LAKE FOREST, Ill. -- Lovie Smith walked into the conference
room and took a seat at the center of the dais, which seemed
fitting, considering he was in the middle of a storm the past few
To his left was team president Ted Phillips. To his right,
general manager Jerry Angelo. And in front of Smith was the
security he craved.
Less than a month after reaching the Super Bowl, the Chicago Bears resolved a major issue Wednesday night when they agreed on an
extension with Smith that runs through 2011. They also locked in
Angelo through 2013.
Smith said Thursday he had no doubts the Bears would
give him the contract extension he wanted, so he never envisioned
himself coaching elsewhere -- despite numerous reports to the
contrary, including one from his agent.
"As late as down at the combine [last week] I thought I made it
clear that I thought it would get done, that I hoped it would get
done," Smith said.
The lowest-paid coach in the NFL last season at $1.35 million,
Smith would have earned $1.45 million in the final season of a
Instead, ESPN.com's John Clayton reported, Smith agreed to a four-year, $22 million extension. Under the new deal, Smith will now get roughly $2 million of the $22 million from the extension this year for a total of about $3.45 million in '07. The team shifted around some other money, but in the end, Smith, who took the Bears to the Super Bowl, joined the elite $5 million club of head coaches.
The process wasn't easy.
Smith and team president Phillips met Wednesday at Halas Hall
and the deal was announced that night. It was a sharp turnaround,
considering Smith's agent Frank Bauer said a week earlier the talks
had stalled and that his client would likely leave when his
contract expired after the 2007 season. And the negotiations did
little to boost the image of a franchise that is perceived to be
"We did take a beating," Phillips said. "Maybe short term we
took a little damage. I don't think long term we did because I know
how we operate, internally. ... There's no leftover hard feelings,
Phillips said he made an offer to Smith before the playoffs that
was rejected, and the sides agreed to wait until afterward.
Phillips came back with "a substantially increased offer" two
days after the Super Bowl.
"I never thought it was contentious," Phillips said. "It got
a little stressful after Frank made his comments, but I chose not
to respond publicly. Could it have gotten done quicker if the
combine wasn't there? Maybe so."
Smith wasn't seeking additional say in personnel. And Phillips
said they never haggled over the length of the contract. The issue
was, simply, money.
The NFL Coach of the Year in 2005, Smith led the Bears to a 13-3
record and the top seed in the NFC last season. Chicago then beat
Seattle and New Orleans before losing to Indianapolis in the Super
Bowl -- its first since the 1985 Bears won the championship.
Although Smith is staying, the coaching staff has a different
Defensive coordinator Ron Rivera is gone. So are quarterbacks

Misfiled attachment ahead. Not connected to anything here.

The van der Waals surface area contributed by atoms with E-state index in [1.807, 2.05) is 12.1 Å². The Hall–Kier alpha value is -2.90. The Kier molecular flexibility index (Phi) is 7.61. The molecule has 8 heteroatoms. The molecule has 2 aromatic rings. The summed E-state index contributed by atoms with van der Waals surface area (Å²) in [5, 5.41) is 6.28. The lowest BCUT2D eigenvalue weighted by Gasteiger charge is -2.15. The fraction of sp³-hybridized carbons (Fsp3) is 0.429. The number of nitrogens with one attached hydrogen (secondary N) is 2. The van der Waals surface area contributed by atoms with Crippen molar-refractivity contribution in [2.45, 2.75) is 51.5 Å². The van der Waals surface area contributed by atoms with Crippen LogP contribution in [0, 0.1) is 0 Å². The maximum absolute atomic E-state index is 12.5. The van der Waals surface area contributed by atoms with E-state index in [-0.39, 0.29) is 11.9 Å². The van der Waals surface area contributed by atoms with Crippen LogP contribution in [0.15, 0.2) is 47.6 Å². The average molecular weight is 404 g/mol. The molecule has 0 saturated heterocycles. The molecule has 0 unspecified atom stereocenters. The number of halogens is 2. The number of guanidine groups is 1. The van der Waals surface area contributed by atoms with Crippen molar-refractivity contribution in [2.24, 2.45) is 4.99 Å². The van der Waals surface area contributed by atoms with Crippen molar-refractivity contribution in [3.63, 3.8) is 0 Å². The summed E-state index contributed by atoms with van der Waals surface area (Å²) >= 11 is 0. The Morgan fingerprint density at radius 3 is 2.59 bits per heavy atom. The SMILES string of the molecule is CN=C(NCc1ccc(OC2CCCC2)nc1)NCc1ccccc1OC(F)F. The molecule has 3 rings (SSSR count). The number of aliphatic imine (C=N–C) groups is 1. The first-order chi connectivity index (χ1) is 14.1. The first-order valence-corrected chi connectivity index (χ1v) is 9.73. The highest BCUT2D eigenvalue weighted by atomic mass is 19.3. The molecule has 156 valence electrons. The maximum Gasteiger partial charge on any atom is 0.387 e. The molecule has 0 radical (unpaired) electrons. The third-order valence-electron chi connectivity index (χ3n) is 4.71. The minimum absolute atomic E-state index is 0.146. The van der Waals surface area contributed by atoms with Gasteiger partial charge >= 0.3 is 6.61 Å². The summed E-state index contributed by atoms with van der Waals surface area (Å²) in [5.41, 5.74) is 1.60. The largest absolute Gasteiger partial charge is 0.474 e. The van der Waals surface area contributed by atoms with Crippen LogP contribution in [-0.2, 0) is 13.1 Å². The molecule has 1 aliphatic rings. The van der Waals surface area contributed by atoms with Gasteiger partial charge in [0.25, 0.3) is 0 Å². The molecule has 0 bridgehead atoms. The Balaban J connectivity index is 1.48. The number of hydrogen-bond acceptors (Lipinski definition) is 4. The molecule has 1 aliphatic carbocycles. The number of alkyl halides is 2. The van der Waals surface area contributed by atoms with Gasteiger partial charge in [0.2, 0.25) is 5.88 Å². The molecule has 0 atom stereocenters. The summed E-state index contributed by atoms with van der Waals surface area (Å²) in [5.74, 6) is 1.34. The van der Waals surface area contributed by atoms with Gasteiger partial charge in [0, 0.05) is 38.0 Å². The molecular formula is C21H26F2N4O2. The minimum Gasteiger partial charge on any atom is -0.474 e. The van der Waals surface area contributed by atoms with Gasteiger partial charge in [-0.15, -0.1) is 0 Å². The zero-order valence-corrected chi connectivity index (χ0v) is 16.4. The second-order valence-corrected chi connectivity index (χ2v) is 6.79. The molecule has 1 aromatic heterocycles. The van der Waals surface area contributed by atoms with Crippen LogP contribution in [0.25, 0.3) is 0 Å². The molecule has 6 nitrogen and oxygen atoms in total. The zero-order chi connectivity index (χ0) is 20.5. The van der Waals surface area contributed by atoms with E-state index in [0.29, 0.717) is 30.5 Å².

coach Wade Wilson, defensive line coach Don Johnson and assistant
offensive line coach Harold Goodwin.
Rivera, who interviewed for eight head coaching jobs the past
two years, is now San Diego's linebackers coach after the Bears
opted not to renew his contract. Wilson took a job with Dallas.
The Bears promoted Bob Babich from linebackers coach to
defensive coordinator, and they hired Hardy Nickerson as
linebackers coach and Brick Haley as defensive line coach.
"We haven't achieved our goal yet, but we have a little bit
more time to do it," Smith said. "I feel blessed to be the head
football coach of the Chicago Bears. ... I have the best job in the
National Football League."
Phillips said he always felt confident in Smith, even "as far
back as a year ago" when the coach sought an extension after the
Bears went 11-5 and reached the playoffs for the first time since
2001. He just wanted more time to make sure this was the right
"fit going forward."
Phillips said he felt a sense of urgency to complete a deal now,
even though Smith had a year left on his contract.
"You'd probably have to go back to the early Ditka days to say
that a [Bears] head coach's contract wasn't extended with a year
left," Phillips said. "Was there a sense of urgency? Yeah, there
was. ... I wanted to make sure Jerry and Lovie were taken care of.
I think in the end, they both received fair market deals."
Phillips said Angelo's deal came together the past few weeks.
"We had been talking off and on six or seven weeks," he said.
"It was just a matter of getting the time together to just focus
on that instead of the hundred other things that we do."
With Angelo and Smith setting the tone, the Bears rose to the
top of the NFC.
Angelo has mixed veterans and young players since he was hired
on June 12, 2001, while Smith emphasized speed on defense and
installed the Cover 2.
"Lovie's a great coach," defensive tackle Tommie Harris said.
"He exudes excellence to me. He's just a guy who's always cool,
calm and collective, and I knew hard work had to pay off."
Information from The Associated Press and ESPN.com's John Clayton was used in this report.